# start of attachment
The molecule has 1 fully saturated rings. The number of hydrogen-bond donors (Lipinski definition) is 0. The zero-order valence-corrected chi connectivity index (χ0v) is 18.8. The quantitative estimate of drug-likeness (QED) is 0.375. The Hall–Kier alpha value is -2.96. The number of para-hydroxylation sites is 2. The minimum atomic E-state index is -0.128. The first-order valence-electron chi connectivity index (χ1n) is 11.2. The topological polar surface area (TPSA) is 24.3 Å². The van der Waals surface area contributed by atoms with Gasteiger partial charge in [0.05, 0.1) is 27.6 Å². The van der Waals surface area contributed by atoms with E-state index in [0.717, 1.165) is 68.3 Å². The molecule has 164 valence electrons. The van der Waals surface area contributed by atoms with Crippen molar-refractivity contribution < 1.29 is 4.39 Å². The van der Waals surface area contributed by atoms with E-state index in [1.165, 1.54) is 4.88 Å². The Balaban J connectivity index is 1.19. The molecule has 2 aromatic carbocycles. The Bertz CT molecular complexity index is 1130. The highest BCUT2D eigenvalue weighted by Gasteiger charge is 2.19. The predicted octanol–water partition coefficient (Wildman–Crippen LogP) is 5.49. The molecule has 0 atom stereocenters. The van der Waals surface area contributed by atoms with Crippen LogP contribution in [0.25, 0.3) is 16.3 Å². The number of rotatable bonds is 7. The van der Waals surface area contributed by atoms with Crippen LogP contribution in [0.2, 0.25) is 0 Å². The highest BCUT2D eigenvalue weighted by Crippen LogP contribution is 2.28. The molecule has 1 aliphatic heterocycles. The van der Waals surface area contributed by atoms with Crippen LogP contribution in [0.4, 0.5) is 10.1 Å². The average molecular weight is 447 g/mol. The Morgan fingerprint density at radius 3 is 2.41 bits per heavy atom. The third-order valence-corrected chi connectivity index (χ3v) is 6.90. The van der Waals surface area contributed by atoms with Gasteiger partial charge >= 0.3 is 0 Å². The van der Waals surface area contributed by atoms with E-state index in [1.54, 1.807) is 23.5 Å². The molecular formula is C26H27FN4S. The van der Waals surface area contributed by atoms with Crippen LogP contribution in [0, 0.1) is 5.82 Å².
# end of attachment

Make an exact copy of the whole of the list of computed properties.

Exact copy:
The molecule has 1 fully saturated rings. The number of hydrogen-bond donors (Lipinski definition) is 0. The zero-order valence-corrected chi connectivity index (χ0v) is 18.8. The quantitative estimate of drug-likeness (QED) is 0.375. The Hall–Kier alpha value is -2.96. The number of para-hydroxylation sites is 2. The minimum atomic E-state index is -0.128. The first-order valence-electron chi connectivity index (χ1n) is 11.2. The topological polar surface area (TPSA) is 24.3 Å². The van der Waals surface area contributed by atoms with Gasteiger partial charge in [0.05, 0.1) is 27.6 Å². The van der Waals surface area contributed by atoms with E-state index in [0.717, 1.165) is 68.3 Å². The molecule has 164 valence electrons. The van der Waals surface area contributed by atoms with Crippen molar-refractivity contribution < 1.29 is 4.39 Å². The van der Waals surface area contributed by atoms with E-state index in [1.165, 1.54) is 4.88 Å². The Balaban J connectivity index is 1.19. The molecule has 2 aromatic carbocycles. The Bertz CT molecular complexity index is 1130. The highest BCUT2D eigenvalue weighted by Gasteiger charge is 2.19. The predicted octanol–water partition coefficient (Wildman–Crippen LogP) is 5.49. The molecule has 0 atom stereocenters. The van der Waals surface area contributed by atoms with Crippen LogP contribution in [0.25, 0.3) is 16.3 Å². The number of rotatable bonds is 7. The van der Waals surface area contributed by atoms with Crippen LogP contribution in [0.2, 0.25) is 0 Å². The highest BCUT2D eigenvalue weighted by Crippen LogP contribution is 2.28. The molecule has 1 aliphatic heterocycles. The van der Waals surface area contributed by atoms with Crippen LogP contribution in [0.4, 0.5) is 10.1 Å². The average molecular weight is 447 g/mol. The Morgan fingerprint density at radius 3 is 2.41 bits per heavy atom. The third-order valence-corrected chi connectivity index (χ3v) is 6.90. The van der Waals surface area contributed by atoms with Gasteiger partial charge >= 0.3 is 0 Å². The van der Waals surface area contributed by atoms with E-state index in [1.54, 1.807) is 23.5 Å². The molecular formula is C26H27FN4S. The van der Waals surface area contributed by atoms with Crippen LogP contribution in [0, 0.1) is 5.82 Å².